Medical Research: What are the main findings of the study?
Dr. Dodd: We found that over 650,000 children under the age of 15 developed tuberculosis in the 22 highest burden countries in 2010, with around 7.6 million becoming infected with the bacillus and more than 50 million harboring latent infection.
Our work points to a much larger gap between notifications and incidence in children compared to adults.
Medical Research: Were any of the findings unexpected?
Dr. Dodd: It is known that tuberculosis in children is often under-diagnosed and under-reported. However, traditional burden estimates start from notification figures, and it is challenging to determine how much to scale up these figures in children to arrive at incidence. Our approach used mathematical modelling to start from the estimated tuberculosis burden in adults, which introduces more uncertainty, but circumvents this problem.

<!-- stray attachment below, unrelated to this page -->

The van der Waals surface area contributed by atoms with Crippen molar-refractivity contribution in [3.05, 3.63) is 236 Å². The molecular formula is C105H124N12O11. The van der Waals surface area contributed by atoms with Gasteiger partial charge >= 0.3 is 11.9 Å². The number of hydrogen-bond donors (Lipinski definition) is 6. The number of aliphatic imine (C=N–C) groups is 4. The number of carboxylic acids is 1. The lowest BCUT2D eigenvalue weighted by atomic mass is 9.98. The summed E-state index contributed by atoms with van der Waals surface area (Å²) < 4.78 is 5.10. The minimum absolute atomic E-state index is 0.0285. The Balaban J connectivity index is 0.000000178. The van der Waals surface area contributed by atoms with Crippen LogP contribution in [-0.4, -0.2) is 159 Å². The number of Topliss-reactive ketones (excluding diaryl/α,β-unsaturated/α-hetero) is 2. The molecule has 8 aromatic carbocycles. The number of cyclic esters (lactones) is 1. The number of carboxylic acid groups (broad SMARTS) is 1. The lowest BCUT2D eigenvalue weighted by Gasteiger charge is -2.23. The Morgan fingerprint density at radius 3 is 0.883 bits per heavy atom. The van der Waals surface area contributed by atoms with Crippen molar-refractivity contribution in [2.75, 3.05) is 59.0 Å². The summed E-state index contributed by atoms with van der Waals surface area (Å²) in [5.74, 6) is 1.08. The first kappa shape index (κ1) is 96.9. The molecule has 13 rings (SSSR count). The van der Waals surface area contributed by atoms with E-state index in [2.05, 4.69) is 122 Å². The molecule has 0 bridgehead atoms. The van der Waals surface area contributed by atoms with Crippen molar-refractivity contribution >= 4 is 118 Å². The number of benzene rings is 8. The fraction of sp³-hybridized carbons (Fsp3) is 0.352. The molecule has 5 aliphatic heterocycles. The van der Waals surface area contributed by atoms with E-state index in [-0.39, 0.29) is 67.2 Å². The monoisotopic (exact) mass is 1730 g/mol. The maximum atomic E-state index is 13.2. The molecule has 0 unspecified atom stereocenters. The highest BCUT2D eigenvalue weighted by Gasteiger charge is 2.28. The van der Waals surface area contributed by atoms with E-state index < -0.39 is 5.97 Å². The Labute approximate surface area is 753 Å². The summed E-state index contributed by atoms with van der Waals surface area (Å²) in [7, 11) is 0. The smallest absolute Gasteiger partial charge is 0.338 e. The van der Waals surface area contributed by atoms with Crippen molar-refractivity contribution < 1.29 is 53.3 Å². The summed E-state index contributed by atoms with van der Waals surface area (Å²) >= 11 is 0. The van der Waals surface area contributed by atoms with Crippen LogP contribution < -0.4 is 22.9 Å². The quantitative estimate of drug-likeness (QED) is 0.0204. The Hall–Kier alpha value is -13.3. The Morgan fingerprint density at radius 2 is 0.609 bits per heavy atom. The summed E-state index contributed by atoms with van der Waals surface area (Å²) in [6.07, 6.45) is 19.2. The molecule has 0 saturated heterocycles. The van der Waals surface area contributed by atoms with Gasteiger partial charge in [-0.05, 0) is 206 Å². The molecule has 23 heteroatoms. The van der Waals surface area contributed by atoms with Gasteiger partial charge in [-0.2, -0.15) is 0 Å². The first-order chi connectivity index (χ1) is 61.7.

Medical Research: What should clinicians and patients take away from your report?
Dr. Dodd: Tuberculosis in children is a major health problem globally, and wider use of isoniazid preventive therapy in eligible children exposed to tuberculosis should be facilitated. Improving diagnosis and reporting of tuberculosis in children should be on the public health agenda.